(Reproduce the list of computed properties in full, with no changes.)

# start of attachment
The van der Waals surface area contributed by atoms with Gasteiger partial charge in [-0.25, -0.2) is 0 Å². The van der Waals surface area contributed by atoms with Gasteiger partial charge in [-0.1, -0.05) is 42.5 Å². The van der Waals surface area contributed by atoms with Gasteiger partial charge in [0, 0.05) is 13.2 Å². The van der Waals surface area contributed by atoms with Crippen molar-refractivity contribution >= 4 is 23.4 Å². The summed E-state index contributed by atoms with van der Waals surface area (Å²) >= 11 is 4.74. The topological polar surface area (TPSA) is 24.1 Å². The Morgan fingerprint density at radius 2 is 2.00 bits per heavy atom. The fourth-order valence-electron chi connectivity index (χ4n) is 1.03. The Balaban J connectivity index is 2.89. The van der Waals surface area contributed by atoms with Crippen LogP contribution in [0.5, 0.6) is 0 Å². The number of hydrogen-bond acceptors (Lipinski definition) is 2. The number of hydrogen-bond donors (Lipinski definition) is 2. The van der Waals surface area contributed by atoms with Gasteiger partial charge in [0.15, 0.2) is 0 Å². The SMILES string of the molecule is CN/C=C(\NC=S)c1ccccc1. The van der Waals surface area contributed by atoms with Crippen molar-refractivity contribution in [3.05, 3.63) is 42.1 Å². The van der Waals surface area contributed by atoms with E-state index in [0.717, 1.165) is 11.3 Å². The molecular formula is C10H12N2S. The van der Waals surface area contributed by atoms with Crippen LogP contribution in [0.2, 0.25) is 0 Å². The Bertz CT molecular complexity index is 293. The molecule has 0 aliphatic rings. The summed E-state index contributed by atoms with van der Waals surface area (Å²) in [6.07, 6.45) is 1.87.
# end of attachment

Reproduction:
The van der Waals surface area contributed by atoms with Gasteiger partial charge in [-0.25, -0.2) is 0 Å². The van der Waals surface area contributed by atoms with Gasteiger partial charge in [-0.1, -0.05) is 42.5 Å². The van der Waals surface area contributed by atoms with Gasteiger partial charge in [0, 0.05) is 13.2 Å². The van der Waals surface area contributed by atoms with Crippen molar-refractivity contribution >= 4 is 23.4 Å². The summed E-state index contributed by atoms with van der Waals surface area (Å²) >= 11 is 4.74. The topological polar surface area (TPSA) is 24.1 Å². The Morgan fingerprint density at radius 2 is 2.00 bits per heavy atom. The fourth-order valence-electron chi connectivity index (χ4n) is 1.03. The Balaban J connectivity index is 2.89. The van der Waals surface area contributed by atoms with Crippen LogP contribution in [0.5, 0.6) is 0 Å². The number of hydrogen-bond acceptors (Lipinski definition) is 2. The number of hydrogen-bond donors (Lipinski definition) is 2. The van der Waals surface area contributed by atoms with Gasteiger partial charge in [0.15, 0.2) is 0 Å². The SMILES string of the molecule is CN/C=C(\NC=S)c1ccccc1. The van der Waals surface area contributed by atoms with Crippen molar-refractivity contribution in [3.05, 3.63) is 42.1 Å². The van der Waals surface area contributed by atoms with E-state index in [0.717, 1.165) is 11.3 Å². The molecular formula is C10H12N2S. The van der Waals surface area contributed by atoms with Crippen LogP contribution in [0.2, 0.25) is 0 Å². The Bertz CT molecular complexity index is 293. The molecule has 0 aliphatic rings. The summed E-state index contributed by atoms with van der Waals surface area (Å²) in [6.07, 6.45) is 1.87.